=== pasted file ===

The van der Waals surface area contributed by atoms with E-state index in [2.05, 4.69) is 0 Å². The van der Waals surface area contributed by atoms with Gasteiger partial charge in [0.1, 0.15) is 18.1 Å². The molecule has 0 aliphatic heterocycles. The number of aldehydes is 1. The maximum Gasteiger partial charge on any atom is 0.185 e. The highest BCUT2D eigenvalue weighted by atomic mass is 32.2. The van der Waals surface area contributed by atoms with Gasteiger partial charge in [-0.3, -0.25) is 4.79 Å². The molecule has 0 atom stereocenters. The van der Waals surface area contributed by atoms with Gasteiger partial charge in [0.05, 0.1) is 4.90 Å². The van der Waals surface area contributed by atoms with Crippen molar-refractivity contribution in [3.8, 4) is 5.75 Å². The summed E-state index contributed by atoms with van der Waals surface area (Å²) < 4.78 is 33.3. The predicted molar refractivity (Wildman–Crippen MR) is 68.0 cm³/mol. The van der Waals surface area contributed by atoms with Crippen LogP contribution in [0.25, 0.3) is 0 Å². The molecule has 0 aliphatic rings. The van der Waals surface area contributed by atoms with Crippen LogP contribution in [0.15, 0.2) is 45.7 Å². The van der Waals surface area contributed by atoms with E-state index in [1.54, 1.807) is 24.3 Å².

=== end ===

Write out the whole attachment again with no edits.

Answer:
The van der Waals surface area contributed by atoms with E-state index in [2.05, 4.69) is 0 Å². The van der Waals surface area contributed by atoms with Gasteiger partial charge in [0.1, 0.15) is 18.1 Å². The molecule has 0 aliphatic heterocycles. The number of aldehydes is 1. The maximum Gasteiger partial charge on any atom is 0.185 e. The highest BCUT2D eigenvalue weighted by atomic mass is 32.2. The van der Waals surface area contributed by atoms with Gasteiger partial charge in [-0.3, -0.25) is 4.79 Å². The molecule has 0 atom stereocenters. The van der Waals surface area contributed by atoms with Gasteiger partial charge in [0.05, 0.1) is 4.90 Å². The van der Waals surface area contributed by atoms with Crippen molar-refractivity contribution in [3.8, 4) is 5.75 Å². The summed E-state index contributed by atoms with van der Waals surface area (Å²) < 4.78 is 33.3. The predicted molar refractivity (Wildman–Crippen MR) is 68.0 cm³/mol. The van der Waals surface area contributed by atoms with Crippen LogP contribution in [0.25, 0.3) is 0 Å². The molecule has 0 aliphatic rings. The van der Waals surface area contributed by atoms with Crippen LogP contribution in [0.15, 0.2) is 45.7 Å². The van der Waals surface area contributed by atoms with E-state index in [1.54, 1.807) is 24.3 Å².